Writers: Tom Scioli & John Barber
Artist: Tom Scioli
As anyone who’s been reading the series can tell you, there is no such thing as a “slow” or “breather” issue of Transformers Vs. G.I. Joe, at least not in the fashion most people would define such a thing. Every issue since the first has moved at a breakneck pace, and seemingly will continue at it. I’m not an invested fan of either franchise by any means, but Tom Scioli and John Barber have done a fantastic job of putting time and care into building the shared world inhabited by both sets of characters. Transformers Vs. G.I. Joe is completely unlike any iteration of the franchises, and it knows it.
The last issue ended with the bizarre cliffhanger that the war on Cybertron, the entire world of Joes and Autobots is a fiction created in the mind of the classic Joe: Scarlett. While the issue’s plot isn’t an all out gung-ho war anymore, the tone becomes that of a psychological thriller akin to The Prisoner, or One Who Flew Over the Cuckoo’s Nest. The issue also does a successful job of giving a creepy representation of how the Transformers and G.I. Joe franchises could look in the “real world” in order to cause Scarlett’s break from reality.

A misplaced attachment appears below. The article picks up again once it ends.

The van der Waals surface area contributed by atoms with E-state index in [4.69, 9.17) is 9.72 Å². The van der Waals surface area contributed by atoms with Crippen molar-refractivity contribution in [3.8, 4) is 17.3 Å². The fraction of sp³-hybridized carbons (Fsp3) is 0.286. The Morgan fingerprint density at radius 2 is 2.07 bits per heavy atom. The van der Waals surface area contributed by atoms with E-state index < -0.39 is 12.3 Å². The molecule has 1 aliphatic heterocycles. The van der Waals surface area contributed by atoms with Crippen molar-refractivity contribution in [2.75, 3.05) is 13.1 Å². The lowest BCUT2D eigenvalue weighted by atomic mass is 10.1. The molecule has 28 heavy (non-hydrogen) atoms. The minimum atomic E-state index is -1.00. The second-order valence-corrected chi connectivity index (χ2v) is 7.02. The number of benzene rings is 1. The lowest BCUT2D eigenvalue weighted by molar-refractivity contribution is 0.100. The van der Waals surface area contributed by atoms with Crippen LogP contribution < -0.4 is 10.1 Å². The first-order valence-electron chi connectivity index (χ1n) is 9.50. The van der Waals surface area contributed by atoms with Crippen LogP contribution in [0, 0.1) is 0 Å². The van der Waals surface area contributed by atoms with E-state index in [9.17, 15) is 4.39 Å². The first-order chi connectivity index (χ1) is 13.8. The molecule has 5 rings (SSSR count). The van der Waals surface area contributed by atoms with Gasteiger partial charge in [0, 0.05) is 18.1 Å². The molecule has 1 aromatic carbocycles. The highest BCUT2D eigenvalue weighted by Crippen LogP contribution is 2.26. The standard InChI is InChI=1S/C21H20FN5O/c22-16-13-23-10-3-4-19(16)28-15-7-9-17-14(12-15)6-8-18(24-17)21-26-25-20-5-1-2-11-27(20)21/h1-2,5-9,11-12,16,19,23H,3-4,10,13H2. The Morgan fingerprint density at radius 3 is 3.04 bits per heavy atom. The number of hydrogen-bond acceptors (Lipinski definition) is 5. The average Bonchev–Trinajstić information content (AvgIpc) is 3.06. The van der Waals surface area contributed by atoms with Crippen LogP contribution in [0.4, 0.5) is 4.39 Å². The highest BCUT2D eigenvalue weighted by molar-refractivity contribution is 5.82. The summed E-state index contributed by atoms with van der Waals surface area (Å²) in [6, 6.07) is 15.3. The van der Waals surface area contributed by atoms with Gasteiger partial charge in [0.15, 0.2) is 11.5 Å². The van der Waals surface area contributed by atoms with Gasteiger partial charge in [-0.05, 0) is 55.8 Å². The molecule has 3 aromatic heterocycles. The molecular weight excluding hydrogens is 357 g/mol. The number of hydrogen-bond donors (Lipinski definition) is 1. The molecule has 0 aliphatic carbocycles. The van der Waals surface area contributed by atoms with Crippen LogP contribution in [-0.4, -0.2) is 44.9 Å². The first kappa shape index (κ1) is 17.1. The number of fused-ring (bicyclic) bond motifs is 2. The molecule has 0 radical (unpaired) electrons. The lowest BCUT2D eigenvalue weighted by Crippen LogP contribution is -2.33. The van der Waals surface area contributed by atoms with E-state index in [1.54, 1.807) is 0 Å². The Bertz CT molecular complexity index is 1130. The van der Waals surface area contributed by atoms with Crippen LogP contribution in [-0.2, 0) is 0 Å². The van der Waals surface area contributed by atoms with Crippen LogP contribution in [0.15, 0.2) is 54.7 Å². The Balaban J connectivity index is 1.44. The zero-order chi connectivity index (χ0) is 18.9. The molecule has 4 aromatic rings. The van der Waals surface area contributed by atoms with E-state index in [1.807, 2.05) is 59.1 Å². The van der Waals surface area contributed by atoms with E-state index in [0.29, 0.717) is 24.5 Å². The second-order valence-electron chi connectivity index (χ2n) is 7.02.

The issue does a very nice distillation of just what has made this series so amazing to read. While it isn’t a war between two worlds as in previous issues, there’s also plenty of references to the creepy undertones that’s often unseen in the violence necessary for the franchise to exist. The ruthlessness of the Joes, and the anatomical inhumanity of the Autobots are both represented here with Scarlett’s trials in this issue, as well as just how closely robots are starting to resemble the Autobots.
While the series is ostensibly part of long-running franchises, Tom Scioli’s artwork does an extreme amount of work in differentiating it from the rest of the other Transformers or G.I. Joe books on the market, without it, the series might not have reached the heights it has. The tone of this series, the whiplash between psychological horror, and back to all-out cosmic war wouldn’t work without someone as deliberate as Scioli on the pencils creating a uniform order to all the chaos and characters running around in the series. That being said, the series is absolutely worth the 3.99 and more. There’s more work in these 20 pages than most books can put out in double the count, even if you’re not a fan of either franchise, the craft on this book alone merits the credit.
5 out of 5 microchips
Review by Slewo